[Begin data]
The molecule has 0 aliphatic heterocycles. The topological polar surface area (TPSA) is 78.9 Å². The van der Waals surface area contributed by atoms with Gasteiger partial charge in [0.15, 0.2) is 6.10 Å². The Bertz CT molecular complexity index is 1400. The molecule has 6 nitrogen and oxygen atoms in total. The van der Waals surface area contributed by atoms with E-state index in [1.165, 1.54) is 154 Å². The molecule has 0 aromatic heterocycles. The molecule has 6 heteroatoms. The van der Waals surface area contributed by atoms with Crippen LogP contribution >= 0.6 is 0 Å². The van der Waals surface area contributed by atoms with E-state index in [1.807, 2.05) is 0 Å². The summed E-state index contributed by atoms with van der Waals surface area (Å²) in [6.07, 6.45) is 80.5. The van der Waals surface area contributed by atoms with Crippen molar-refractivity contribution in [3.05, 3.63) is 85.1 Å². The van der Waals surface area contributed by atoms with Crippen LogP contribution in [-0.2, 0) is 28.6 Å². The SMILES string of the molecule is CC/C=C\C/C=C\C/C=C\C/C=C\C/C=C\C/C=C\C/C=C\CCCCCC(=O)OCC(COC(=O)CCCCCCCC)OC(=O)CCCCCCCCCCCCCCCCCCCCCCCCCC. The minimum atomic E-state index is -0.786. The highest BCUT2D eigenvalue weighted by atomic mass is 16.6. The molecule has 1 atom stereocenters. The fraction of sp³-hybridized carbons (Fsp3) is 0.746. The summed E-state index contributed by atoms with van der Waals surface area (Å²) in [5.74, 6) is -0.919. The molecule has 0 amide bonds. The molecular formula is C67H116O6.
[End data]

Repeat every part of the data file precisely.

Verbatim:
The molecule has 0 aliphatic heterocycles. The topological polar surface area (TPSA) is 78.9 Å². The van der Waals surface area contributed by atoms with Gasteiger partial charge in [0.15, 0.2) is 6.10 Å². The Bertz CT molecular complexity index is 1400. The molecule has 6 nitrogen and oxygen atoms in total. The van der Waals surface area contributed by atoms with E-state index in [1.165, 1.54) is 154 Å². The molecule has 0 aromatic heterocycles. The molecule has 6 heteroatoms. The van der Waals surface area contributed by atoms with Crippen LogP contribution >= 0.6 is 0 Å². The van der Waals surface area contributed by atoms with E-state index in [1.807, 2.05) is 0 Å². The summed E-state index contributed by atoms with van der Waals surface area (Å²) in [6.07, 6.45) is 80.5. The van der Waals surface area contributed by atoms with Crippen molar-refractivity contribution in [3.05, 3.63) is 85.1 Å². The van der Waals surface area contributed by atoms with Crippen LogP contribution in [-0.2, 0) is 28.6 Å². The SMILES string of the molecule is CC/C=C\C/C=C\C/C=C\C/C=C\C/C=C\C/C=C\C/C=C\CCCCCC(=O)OCC(COC(=O)CCCCCCCC)OC(=O)CCCCCCCCCCCCCCCCCCCCCCCCCC. The minimum atomic E-state index is -0.786. The highest BCUT2D eigenvalue weighted by atomic mass is 16.6. The molecule has 1 atom stereocenters. The fraction of sp³-hybridized carbons (Fsp3) is 0.746. The summed E-state index contributed by atoms with van der Waals surface area (Å²) in [5.74, 6) is -0.919. The molecule has 0 amide bonds. The molecular formula is C67H116O6.